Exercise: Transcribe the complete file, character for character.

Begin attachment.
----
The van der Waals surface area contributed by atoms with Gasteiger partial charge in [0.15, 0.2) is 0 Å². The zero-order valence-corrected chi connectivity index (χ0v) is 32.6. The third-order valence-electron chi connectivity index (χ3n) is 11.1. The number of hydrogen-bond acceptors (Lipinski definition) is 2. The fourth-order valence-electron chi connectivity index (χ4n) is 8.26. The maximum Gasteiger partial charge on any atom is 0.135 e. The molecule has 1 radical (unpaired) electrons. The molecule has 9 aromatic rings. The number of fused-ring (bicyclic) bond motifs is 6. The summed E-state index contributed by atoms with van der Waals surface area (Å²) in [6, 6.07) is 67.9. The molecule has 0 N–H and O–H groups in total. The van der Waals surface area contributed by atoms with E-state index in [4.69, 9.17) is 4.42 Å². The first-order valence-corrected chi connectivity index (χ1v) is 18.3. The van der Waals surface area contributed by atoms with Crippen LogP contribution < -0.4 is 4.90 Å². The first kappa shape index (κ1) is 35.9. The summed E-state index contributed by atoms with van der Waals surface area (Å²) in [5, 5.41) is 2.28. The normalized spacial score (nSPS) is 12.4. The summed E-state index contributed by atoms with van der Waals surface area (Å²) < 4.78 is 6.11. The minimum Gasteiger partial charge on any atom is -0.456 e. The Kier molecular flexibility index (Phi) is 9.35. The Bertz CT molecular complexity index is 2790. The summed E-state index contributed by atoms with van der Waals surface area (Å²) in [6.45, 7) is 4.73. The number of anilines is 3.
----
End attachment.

The van der Waals surface area contributed by atoms with Gasteiger partial charge in [0.15, 0.2) is 0 Å². The zero-order valence-corrected chi connectivity index (χ0v) is 32.6. The third-order valence-electron chi connectivity index (χ3n) is 11.1. The number of hydrogen-bond acceptors (Lipinski definition) is 2. The fourth-order valence-electron chi connectivity index (χ4n) is 8.26. The maximum Gasteiger partial charge on any atom is 0.135 e. The molecule has 1 radical (unpaired) electrons. The molecule has 9 aromatic rings. The number of fused-ring (bicyclic) bond motifs is 6. The summed E-state index contributed by atoms with van der Waals surface area (Å²) in [6, 6.07) is 67.9. The molecule has 0 N–H and O–H groups in total. The van der Waals surface area contributed by atoms with E-state index in [4.69, 9.17) is 4.42 Å². The first-order valence-corrected chi connectivity index (χ1v) is 18.3. The van der Waals surface area contributed by atoms with Crippen LogP contribution < -0.4 is 4.90 Å². The first kappa shape index (κ1) is 35.9. The summed E-state index contributed by atoms with van der Waals surface area (Å²) in [5, 5.41) is 2.28. The normalized spacial score (nSPS) is 12.4. The summed E-state index contributed by atoms with van der Waals surface area (Å²) < 4.78 is 6.11. The minimum Gasteiger partial charge on any atom is -0.456 e. The Kier molecular flexibility index (Phi) is 9.35. The Bertz CT molecular complexity index is 2790. The summed E-state index contributed by atoms with van der Waals surface area (Å²) in [6.45, 7) is 4.73. The number of anilines is 3.